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News from 100 years ago

Mail Tribune 100, July 5, 1918

The following news items were drawn from the archives of the Mail Tribune 100 years ago.

July 5, 1918

ASHLAND’S FOURTH OF JULY PARADE UP TO STANDARD

Four divisions combined the makeup of the big celebration parade yesterday, a pageant in keeping with the record of the past two years of round-up holiday history. The goddess of liberty was typically represented by Miss Emma Jenkins, while Miss Harriet Trask assumed the role of Joan of Arc. Scores of floats joined the procession. A notable one was that of the Red Cross, representing the highest ideals and this received a special ovation. An imposing spectacle was the Elks warship, very realistic even to the smoke issuing from the vessel’s runnels. Notable personages in the public eye of the war period were represented, including President Wilson and Secretary Lansing. The traditional figures of Washington, Lincoln, Paul Revere and Lafayette were characteristically portrayed.

The patriotic program at the Chautauqua building took place at 11:30. E. V. Carter presiding with Clarence Reames of Medford, as orator of the day. Enthusiasm was the keynote of the exercises and for once since the completion of the big auditorium it was fairly well filled.

Round-up specialties were the chief division of the afternoon, attended by a throng of spectators. A score of events were scheduled on the official program, the list of entries including 48 experts. Purses ranged from $10 to $300, the major event being the cowboy relay race. The exhibitions were full of pep and many new faces were noted among the daring riders in addition to the old time favorites. The chief attractions in the arena are three-day events, and results as to records and awards will not be known until the close of the week.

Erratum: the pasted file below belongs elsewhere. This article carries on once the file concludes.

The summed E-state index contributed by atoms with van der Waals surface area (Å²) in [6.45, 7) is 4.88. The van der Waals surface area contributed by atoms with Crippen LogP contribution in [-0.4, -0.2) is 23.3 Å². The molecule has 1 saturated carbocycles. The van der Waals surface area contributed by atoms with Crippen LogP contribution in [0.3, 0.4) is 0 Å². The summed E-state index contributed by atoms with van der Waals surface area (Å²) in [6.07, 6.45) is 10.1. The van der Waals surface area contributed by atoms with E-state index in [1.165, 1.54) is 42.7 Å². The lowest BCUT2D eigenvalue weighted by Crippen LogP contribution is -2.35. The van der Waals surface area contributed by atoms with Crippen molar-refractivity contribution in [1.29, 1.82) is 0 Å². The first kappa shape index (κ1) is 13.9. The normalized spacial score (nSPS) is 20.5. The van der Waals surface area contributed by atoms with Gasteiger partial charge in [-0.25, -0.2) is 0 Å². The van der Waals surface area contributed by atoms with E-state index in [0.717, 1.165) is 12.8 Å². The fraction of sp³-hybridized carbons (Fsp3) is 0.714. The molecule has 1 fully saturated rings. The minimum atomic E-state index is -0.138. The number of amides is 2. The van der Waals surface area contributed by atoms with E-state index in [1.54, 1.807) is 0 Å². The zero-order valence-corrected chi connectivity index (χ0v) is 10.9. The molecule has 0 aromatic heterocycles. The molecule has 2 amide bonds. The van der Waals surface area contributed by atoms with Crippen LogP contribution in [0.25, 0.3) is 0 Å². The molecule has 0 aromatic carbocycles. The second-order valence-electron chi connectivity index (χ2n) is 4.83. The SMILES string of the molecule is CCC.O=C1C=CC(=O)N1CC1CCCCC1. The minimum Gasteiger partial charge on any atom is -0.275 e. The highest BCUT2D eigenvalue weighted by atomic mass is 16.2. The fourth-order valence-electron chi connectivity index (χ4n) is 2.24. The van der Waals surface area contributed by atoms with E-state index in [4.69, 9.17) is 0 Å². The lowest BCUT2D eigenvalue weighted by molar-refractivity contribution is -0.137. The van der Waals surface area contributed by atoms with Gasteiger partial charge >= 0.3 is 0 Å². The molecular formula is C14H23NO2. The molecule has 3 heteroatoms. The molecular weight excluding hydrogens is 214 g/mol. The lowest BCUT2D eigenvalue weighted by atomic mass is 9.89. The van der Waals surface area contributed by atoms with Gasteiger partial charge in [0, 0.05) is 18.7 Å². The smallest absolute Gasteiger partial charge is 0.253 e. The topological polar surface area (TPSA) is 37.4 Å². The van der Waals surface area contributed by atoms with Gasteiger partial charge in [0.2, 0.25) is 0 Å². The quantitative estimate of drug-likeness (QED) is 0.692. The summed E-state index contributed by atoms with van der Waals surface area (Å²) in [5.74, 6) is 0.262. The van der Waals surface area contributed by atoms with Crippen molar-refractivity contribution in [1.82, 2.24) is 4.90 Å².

Friday morning’s attraction was a mingling of the gay with a trace of the somber, a farewell reception having been tendered the county’s drafted men at the Chautauqua. Stirring musical selections were fitting accompaniments to patriotic addresses by Porter J. Neff of Medford, and Prof. Irving Vining of this city. On Friday evening the Red Cross will benefit from a presentation of “The Mikado” in the open parks. This charming opera will be staged near the children’s playgrounds at 9:30, with 40 of Medford’s talented musicians in the cast. The general admission will be 50 cents, there being no seat reservations.

Incident to the celebration period normal school badges bearing the legend, “I’m not a slacker — I’m a normal school backer,” have been seen almost as plentiful as the Liberty bond button. A committee of energetic ladies have been boosting the normal campaign, and took advantage of the Fourth to tag many visitors with the distinctive badge. Quite a little fund has been realized in this way in behalf of campaign expenses. The ladies are grateful for the expressions of friendliness towards the normal movement and also desire to thank the newspaper men thruout the country for gratuitous advertising which has seconded their efforts in the present campaign drive.

Saturday will be given over to musical entertainments and social reunions, round-up finals being disposed of in the afternoon. Previous to the reign of the confetti carnival at 9 p.m., there will be a concert in Lithia park.

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